Wednesday, September 29, 2010

Day 29

So after yesterday's post I started thinking.  I did what I always do when I need to make a decision: I googled it, and I talked to John (yeah, I google things when I'm faced with a decision).

The only real thing I could find on google was from Day Zero Project, which just said the goal was to complete 101 preset tasks in 1001 days.  Tasks must be specific (ie. no ambiguity in the wording) with a result that is either measurable or clearly defined. Tasks must also be realistic and stretching (ie. represent some amount of work on your part).  Changing wasn't addressed.

So I talked to John, who felt that I should be able to change things.  So I'm setting up a list of rules for changing my goals.

1. The new goal must always be in the spirit of the old goal.  Example: Wedding Wire goes under, so I can't be one of their bride's choice vendors.  I can't change my goal to "Swim with the dolphins" but I could change it to "Become a little black book vendor for Style Me Pretty."

2. For one reason or another, the old goal must now be irrelevant.  Ok, maybe irrelevant is a slightly strong term, but it must be clear that the old goal no longer accomplishes the ends I wanted.  Using the last example, Wedding Wire isn't the goal, achieving recognition is.  But as long as Wedding Wire is around, that's the goal.  A caveat: If being on Wedding Wire was the point of the goal, as opposed to being recognized, then Wedding Wire going under prior to me appearing would be a failure in the goal.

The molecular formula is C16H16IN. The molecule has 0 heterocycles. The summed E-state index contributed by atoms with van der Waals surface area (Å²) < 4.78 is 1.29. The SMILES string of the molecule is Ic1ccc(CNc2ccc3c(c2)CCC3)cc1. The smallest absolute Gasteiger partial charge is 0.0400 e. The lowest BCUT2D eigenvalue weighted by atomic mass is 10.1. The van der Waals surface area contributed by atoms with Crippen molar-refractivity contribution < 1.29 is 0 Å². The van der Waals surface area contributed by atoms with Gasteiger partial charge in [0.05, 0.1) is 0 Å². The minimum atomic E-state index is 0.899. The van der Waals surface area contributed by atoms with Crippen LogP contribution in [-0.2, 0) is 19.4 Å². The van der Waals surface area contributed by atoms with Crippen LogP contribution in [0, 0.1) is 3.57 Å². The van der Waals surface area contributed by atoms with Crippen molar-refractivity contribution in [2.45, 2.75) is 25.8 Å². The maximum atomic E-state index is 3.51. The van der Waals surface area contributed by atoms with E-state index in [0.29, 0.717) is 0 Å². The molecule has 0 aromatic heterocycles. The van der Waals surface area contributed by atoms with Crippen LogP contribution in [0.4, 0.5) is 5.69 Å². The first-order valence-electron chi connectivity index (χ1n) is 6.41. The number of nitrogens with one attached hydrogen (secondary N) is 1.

3. Goals can never be removed because they're too hard.  Self-explanatory.

4. I have to explain exactly why this change is being made.

So with that, I'd like to fully explain why Goal 101, Get three professional massages in one month is changing to Receive chiropractic treatment that creates a noticeable and lasting effect on my well-being.  Yesterday I said "When I wrote that goal, it wasn't a luxury, it was a plea to fix myself in the best way I could think of."  This is entirely true.  For one reason or another, I hadn't thought of chiropractics as a way to fix the pain in my neck and back.  I defaulted to the method that made the most sense to me.

Now that I've found a way to treat the cause of my pain instead of the symptoms, my goal as written no longer meshes with my goal as intended.  It's gone from a plan to help to an over-the-top luxury.  Changing my goal allows me to keep the spirit of the goal without adding anything unneccessary.  I'm now in the active process of completing goal 101, and I hope that my doctor will tell me soon that I can move to well-patient adjustments because I'm in shape again.

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